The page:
Wednesday, April 9, 2008

The Versatile Beignet

Beignets are a dish closely associated with the city of New Orleans and were in fact declared the official state doughnut in 1986. In an article by Linda Stradley at, the etymology of beignet stems from the Celtic word bigne, meaning "to raise." Coincidentally, the word bigne also means "fritter" in French. The pastry was brought to New Orleans in the 18th Century, with Stradley crediting the Ursuline Nuns of France who came to the city in 1727. The 1902 Picayune Creole Cookbook had this to say about the dish's origins and popularity:

"The ancient French colonist brought the custom of serving sweet entrements and eatres, such as Beignets, Compotes, Souffles, Gelees, etc., from the old mother country to Louisiana. . . The custom of serving these sweet entrements spread from New Orleans to other portions of the United States, till now no fastidious chef would think of keeping a fashionable hotel or restaurant with including some of these in the daily bill of fare."

According to Wikipedia, the beignet is a type of choux pastry which is made of butter, flour, water and eggs, but unlike most choux pastries, the beignet is fried rather than baked. The high moisture content acts as the raising agent of the pastry, puffing it out during cooking. Wikipedia also correctly notes that the pastry, though usually served with a coating of confectioner's sugar, can be served as a savory dish as well with the addition of crawfish or shrimp., the online edition of The Courier of Houma, Louisiana, has an article by Laura McKnight dated November 16, 2007. In the article, McKnight reports a number of southern Louisiana family traditions related to the beignet. Windell Curole of South Lafourche remembers that the pastry was named from the French baigner, meaning "to swim" or "to bathe." Curole said, "The lump of dough 'swam' or 'bathed' in the hot oil to become a beignet."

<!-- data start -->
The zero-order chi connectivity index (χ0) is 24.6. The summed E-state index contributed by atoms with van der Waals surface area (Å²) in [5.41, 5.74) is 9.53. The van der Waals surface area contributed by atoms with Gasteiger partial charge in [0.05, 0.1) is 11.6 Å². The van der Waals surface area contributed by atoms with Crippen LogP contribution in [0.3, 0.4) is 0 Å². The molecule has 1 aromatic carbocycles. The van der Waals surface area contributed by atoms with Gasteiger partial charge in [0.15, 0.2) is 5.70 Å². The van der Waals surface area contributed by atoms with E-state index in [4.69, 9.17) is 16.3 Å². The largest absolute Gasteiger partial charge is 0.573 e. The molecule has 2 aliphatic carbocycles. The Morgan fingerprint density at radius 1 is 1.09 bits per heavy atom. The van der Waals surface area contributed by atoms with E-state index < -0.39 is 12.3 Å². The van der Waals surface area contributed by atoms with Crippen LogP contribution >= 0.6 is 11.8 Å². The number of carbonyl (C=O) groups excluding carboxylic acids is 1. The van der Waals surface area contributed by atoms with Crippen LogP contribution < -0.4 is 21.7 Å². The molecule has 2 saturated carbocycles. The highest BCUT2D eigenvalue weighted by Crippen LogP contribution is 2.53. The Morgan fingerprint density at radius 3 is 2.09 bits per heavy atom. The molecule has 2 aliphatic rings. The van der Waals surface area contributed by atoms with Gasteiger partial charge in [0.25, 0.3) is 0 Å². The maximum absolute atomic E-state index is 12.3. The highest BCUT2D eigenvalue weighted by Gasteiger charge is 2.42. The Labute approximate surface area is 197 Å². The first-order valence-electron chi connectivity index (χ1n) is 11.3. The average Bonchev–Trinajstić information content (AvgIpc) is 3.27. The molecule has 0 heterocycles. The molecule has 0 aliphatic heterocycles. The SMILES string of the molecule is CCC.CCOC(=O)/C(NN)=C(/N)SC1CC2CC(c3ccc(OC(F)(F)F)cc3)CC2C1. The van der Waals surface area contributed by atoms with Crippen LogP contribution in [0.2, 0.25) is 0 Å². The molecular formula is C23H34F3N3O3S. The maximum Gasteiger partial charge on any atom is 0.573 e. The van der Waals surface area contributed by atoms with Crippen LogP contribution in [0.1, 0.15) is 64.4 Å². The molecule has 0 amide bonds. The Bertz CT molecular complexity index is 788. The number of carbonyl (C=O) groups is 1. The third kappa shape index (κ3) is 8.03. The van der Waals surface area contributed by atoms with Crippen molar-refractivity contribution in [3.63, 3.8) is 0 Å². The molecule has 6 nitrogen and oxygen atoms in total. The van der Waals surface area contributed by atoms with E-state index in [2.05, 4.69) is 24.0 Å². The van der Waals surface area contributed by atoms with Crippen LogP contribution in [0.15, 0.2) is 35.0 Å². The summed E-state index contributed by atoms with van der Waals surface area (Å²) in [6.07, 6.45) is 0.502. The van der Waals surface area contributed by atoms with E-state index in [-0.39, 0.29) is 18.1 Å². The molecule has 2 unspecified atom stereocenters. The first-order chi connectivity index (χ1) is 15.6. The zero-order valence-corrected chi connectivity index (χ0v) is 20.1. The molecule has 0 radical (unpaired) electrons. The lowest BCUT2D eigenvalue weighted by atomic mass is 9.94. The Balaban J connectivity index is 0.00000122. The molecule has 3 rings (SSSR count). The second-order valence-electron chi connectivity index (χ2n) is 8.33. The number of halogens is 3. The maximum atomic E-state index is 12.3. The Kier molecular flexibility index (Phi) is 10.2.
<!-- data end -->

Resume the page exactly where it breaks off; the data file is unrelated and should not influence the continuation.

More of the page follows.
Charlene Breaux of Raceland recounts this story told to her by her grandmother:
"In the very early days, the Cajun women would make their own bread each day. A small portion of the bread would be pulled and stretched thin, then deep fried for a quick breakfast. This could be given to the men as they left for the field to begin their day’s labor."
Breaux added that the beignet would be served plain, with cane syrup or with fig preserves.

Ralph Brennan's New Orleans Seafood Cookbook offers a savory beignet recipe stuffed with crawfish with a tomato-tarragon tartar sauce on page 324. According to the book, this recipe can also be made with shrimp, lobster or a mixture of crab and smoked, flaked redfish.

SOURCE: "History of Beignets" 2004
SOURCE: "Beignet" 04/03/08
SOURCE: "Choux Pastry" 03/26/08
SOURCE: "Beignets: More Than Just a Doughnut" 11/16/07
photo couresy of elizabethtrittpo, used under this Creative Commons license

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